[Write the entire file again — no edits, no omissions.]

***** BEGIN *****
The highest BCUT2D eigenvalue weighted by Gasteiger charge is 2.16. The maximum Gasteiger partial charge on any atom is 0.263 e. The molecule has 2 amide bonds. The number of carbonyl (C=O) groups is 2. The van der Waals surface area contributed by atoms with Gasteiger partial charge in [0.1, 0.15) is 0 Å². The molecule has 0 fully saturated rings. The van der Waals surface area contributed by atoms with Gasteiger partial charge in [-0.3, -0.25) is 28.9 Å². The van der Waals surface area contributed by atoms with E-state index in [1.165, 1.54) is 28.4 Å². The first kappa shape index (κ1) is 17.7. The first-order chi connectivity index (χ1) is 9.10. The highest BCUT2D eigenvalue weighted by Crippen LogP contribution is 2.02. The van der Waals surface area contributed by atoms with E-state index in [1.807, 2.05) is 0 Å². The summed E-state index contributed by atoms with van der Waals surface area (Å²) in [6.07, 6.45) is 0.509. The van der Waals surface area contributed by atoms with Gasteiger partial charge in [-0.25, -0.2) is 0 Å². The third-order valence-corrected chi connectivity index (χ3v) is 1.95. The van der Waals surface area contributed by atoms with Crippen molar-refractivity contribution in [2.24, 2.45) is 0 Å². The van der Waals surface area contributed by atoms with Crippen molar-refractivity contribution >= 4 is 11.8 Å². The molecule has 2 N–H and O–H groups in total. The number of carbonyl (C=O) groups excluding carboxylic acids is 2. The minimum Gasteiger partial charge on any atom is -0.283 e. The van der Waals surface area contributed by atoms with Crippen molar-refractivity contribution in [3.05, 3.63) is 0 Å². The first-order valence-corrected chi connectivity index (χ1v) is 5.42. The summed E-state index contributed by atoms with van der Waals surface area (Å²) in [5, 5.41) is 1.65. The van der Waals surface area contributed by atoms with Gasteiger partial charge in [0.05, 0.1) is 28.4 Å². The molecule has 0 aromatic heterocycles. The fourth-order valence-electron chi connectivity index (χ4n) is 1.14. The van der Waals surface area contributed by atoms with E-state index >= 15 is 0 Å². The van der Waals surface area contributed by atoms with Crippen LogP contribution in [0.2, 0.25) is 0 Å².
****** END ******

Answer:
The highest BCUT2D eigenvalue weighted by Gasteiger charge is 2.16. The maximum Gasteiger partial charge on any atom is 0.263 e. The molecule has 2 amide bonds. The number of carbonyl (C=O) groups is 2. The van der Waals surface area contributed by atoms with Gasteiger partial charge in [0.1, 0.15) is 0 Å². The molecule has 0 fully saturated rings. The van der Waals surface area contributed by atoms with Gasteiger partial charge in [-0.3, -0.25) is 28.9 Å². The van der Waals surface area contributed by atoms with E-state index in [1.165, 1.54) is 28.4 Å². The first kappa shape index (κ1) is 17.7. The first-order chi connectivity index (χ1) is 9.10. The highest BCUT2D eigenvalue weighted by Crippen LogP contribution is 2.02. The van der Waals surface area contributed by atoms with E-state index in [1.807, 2.05) is 0 Å². The summed E-state index contributed by atoms with van der Waals surface area (Å²) in [6.07, 6.45) is 0.509. The van der Waals surface area contributed by atoms with Gasteiger partial charge in [-0.25, -0.2) is 0 Å². The third-order valence-corrected chi connectivity index (χ3v) is 1.95. The van der Waals surface area contributed by atoms with Crippen molar-refractivity contribution in [2.24, 2.45) is 0 Å². The van der Waals surface area contributed by atoms with Crippen molar-refractivity contribution >= 4 is 11.8 Å². The molecule has 2 N–H and O–H groups in total. The number of carbonyl (C=O) groups excluding carboxylic acids is 2. The minimum Gasteiger partial charge on any atom is -0.283 e. The van der Waals surface area contributed by atoms with Crippen molar-refractivity contribution in [3.05, 3.63) is 0 Å². The first-order valence-corrected chi connectivity index (χ1v) is 5.42. The summed E-state index contributed by atoms with van der Waals surface area (Å²) in [5, 5.41) is 1.65. The van der Waals surface area contributed by atoms with Gasteiger partial charge in [0.05, 0.1) is 28.4 Å². The molecule has 0 aromatic heterocycles. The fourth-order valence-electron chi connectivity index (χ4n) is 1.14. The van der Waals surface area contributed by atoms with E-state index >= 15 is 0 Å². The van der Waals surface area contributed by atoms with Crippen LogP contribution in [0.2, 0.25) is 0 Å².